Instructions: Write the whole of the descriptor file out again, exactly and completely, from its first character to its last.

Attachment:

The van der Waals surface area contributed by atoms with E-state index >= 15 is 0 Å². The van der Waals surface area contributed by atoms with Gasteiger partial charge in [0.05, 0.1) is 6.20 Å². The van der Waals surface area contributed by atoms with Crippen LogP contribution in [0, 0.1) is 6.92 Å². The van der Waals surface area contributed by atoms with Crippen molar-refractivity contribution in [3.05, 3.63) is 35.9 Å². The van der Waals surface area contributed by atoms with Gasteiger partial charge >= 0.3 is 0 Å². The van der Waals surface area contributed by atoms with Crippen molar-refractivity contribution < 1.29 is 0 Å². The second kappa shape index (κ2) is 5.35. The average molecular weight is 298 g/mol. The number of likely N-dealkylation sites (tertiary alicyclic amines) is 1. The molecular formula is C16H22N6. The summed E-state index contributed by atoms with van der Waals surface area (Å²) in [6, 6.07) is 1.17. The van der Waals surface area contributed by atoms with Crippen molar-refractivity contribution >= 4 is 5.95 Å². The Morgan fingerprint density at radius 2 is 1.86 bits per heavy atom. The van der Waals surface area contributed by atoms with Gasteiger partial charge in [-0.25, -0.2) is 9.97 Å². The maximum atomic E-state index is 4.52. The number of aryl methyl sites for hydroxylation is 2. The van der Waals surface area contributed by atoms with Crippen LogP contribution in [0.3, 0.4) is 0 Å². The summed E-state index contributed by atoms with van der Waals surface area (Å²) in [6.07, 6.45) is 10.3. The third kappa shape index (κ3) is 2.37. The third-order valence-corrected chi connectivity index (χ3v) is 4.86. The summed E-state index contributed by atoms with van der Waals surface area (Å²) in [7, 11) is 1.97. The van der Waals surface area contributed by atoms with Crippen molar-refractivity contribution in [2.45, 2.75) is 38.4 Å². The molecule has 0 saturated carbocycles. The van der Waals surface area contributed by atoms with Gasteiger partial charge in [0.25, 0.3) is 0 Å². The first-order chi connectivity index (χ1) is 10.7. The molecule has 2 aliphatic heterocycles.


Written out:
The van der Waals surface area contributed by atoms with E-state index >= 15 is 0 Å². The van der Waals surface area contributed by atoms with Gasteiger partial charge in [0.05, 0.1) is 6.20 Å². The van der Waals surface area contributed by atoms with Crippen LogP contribution in [0, 0.1) is 6.92 Å². The van der Waals surface area contributed by atoms with Crippen molar-refractivity contribution in [3.05, 3.63) is 35.9 Å². The van der Waals surface area contributed by atoms with Gasteiger partial charge >= 0.3 is 0 Å². The van der Waals surface area contributed by atoms with Crippen molar-refractivity contribution < 1.29 is 0 Å². The second kappa shape index (κ2) is 5.35. The average molecular weight is 298 g/mol. The number of likely N-dealkylation sites (tertiary alicyclic amines) is 1. The molecular formula is C16H22N6. The summed E-state index contributed by atoms with van der Waals surface area (Å²) in [6, 6.07) is 1.17. The van der Waals surface area contributed by atoms with Crippen molar-refractivity contribution >= 4 is 5.95 Å². The Morgan fingerprint density at radius 2 is 1.86 bits per heavy atom. The van der Waals surface area contributed by atoms with Gasteiger partial charge in [-0.25, -0.2) is 9.97 Å². The maximum atomic E-state index is 4.52. The number of aryl methyl sites for hydroxylation is 2. The van der Waals surface area contributed by atoms with Crippen LogP contribution in [0.3, 0.4) is 0 Å². The summed E-state index contributed by atoms with van der Waals surface area (Å²) in [6.07, 6.45) is 10.3. The third kappa shape index (κ3) is 2.37. The third-order valence-corrected chi connectivity index (χ3v) is 4.86. The summed E-state index contributed by atoms with van der Waals surface area (Å²) in [7, 11) is 1.97. The van der Waals surface area contributed by atoms with Crippen molar-refractivity contribution in [2.45, 2.75) is 38.4 Å². The molecule has 0 saturated carbocycles. The van der Waals surface area contributed by atoms with Gasteiger partial charge in [0.25, 0.3) is 0 Å². The first-order chi connectivity index (χ1) is 10.7. The molecule has 2 aliphatic heterocycles.